Trade Facilitation Faces Test at Customs, DHS

Container ships at the Port of Oakland.

More than a decade since the September 11 attacks and six years after the financial crisis, people are coming to the realization that the U.S. and the global economy are resilient. Security is institutionalized and risk management is de rigeur. Now everyone is looking for one thing: how to get growth. For government and business, growth will solve a lot of lingering problems by reducing deficits and generating revenue.

There is no doubt the private sector works on a shorter timeline than the government, and those cycles are getting shorter because markets are more competitive than ever. 

Companies engaged in global trade got a boost when trade negotiators adopted the World Trade Organization’s Trade Facilitation Agreement. Trade facilitation represents real money for importers and exporters because the agreement holds the promise of lowering transaction costs. This agreement could provide much-needed substructure for the Transatlantic Trade and Investment Partnership and the Trans-Pacific Partnership so that these free trade agreements deliver the promised economic growth.

Marianne RowdenMarianne Rowden

With a new trade team coming in for the Obama administration in the form of Homeland Security Secretary Jeh Johnson and Customs Commissioner nominee R. Gil Kerlikowske, the message from the U.S. trade community should be, “Let’s get back to business.” This team will have to overcome skepticism among the trade community that a former Defense Department lawyer and midsize city police chief have the operational experience to put the U.S. back into the leadership position on global trade. Specifically, we’re interested in how Mr. Kerlikowske will set the priorities for Customs and Border Protection and how he communicates these priorities to rank-and-file CBP personnel. This will be a great challenge as senior Customs personnel continue to retire and little money is allocated for training.

What does “getting back to business” mean? Using resources (for the government and business) wisely to ensure that they are directed toward areas of noncompliance. For security, that means focusing on high-risk cargo rather than chasing data and penalizing companies for data infractions. On trade compliance issues, we seek greater efficiencies through account-based risk management systems so agencies reduce their inquiries sent to companies.

As the United States signs more free trade agreements, we expect Customs to harmonize its enforcement of these duty preference programs in the spirit for which they were enacted: to reduce the costs of trade rather than serve as the basis for customs penalties. We expect the continued development of the Centers of Excellence and Expertise to contribute to efficient trade compliance and customs administration. In the context of product safety, we want Customs to engage other government agencies to leverage risk-management programs and existing data submissions to develop safety programs that will reduce held shipments. 

Although this wish list may seem obvious and a bit hackneyed, it’s the culture of Customs within the Department of Homeland Security that needs to be adjusted. For example, we know Customs is looking at the export supply chain as part of its mutual recognition agreement with the European Union to target high-risk export shipments. For security, it’s the Bureau of Industry and Security and the Directorate of Defense Trade Controls of the State Department that have the technical expertise to assess high-risk cargo through the export control licensing process.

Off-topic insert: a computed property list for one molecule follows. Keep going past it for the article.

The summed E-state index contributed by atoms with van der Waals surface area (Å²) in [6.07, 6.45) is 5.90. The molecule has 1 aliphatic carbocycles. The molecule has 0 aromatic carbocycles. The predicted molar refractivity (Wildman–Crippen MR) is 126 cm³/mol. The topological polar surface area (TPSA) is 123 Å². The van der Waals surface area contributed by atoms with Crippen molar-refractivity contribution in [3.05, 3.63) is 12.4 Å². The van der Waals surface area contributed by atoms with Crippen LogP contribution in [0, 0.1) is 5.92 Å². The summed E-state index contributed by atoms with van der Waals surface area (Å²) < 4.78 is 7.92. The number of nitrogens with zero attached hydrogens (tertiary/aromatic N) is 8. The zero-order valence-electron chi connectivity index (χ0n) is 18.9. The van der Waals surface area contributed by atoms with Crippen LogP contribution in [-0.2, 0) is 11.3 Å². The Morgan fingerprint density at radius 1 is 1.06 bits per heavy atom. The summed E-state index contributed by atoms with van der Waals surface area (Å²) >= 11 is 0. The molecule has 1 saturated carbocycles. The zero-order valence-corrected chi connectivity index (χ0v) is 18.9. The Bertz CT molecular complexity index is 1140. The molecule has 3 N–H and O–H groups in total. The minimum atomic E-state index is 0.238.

Our hope is that Customs “sticks to its bailiwick” and doesn’t take on additional trade operations. Rather, we prefer Customs act as a “regulatory quarterback” to solve problems for companies.

We are also mindful of CBP’s dilemma that trade liberalization will result in reduced Customs duties. How Customs will be funded in the future raises some fundamental questions — is it appropriate to fund a law enforcement agency through user fees? On this issue, we need to make the case to Congress that Customs continues to be an agency of the federal government charged with the mission to carry out the constitutional enumerated power of regulating trade with foreign countries. Therefore, Customs needs to be appropriately funded from federal taxes.

Finally, there is the completion of the Automated Commercial Environment and the International Trade Data System. The trade community has developed a healthy skepticism of Customs’ ability to complete large information technology systems. We hope President Obama signs an executive order directing other government agencies to complete the ITDS with certain milestones. We are facing a critical juncture to deliver functioning systems that can handle increased trade volumes, which were growing about 15 percent a year prior to the financial crisis.

The American Association of Exporters and Importers is not sitting by passively. We have committees monitoring Customs’ progress on the release of ACE deployments and providing cost-benefit data to the White House as a base line to measure the impact of the ITDS. Confidence and support for Customs will plummet if we don’t achieve a good outcome with these data systems.

We will find out the answers to many of these questions in 2014.

Marianne Rowden is president and CEO of the American Association of Exporters and Importers in Washington. Contact her at mrowden@aaei.org.

 

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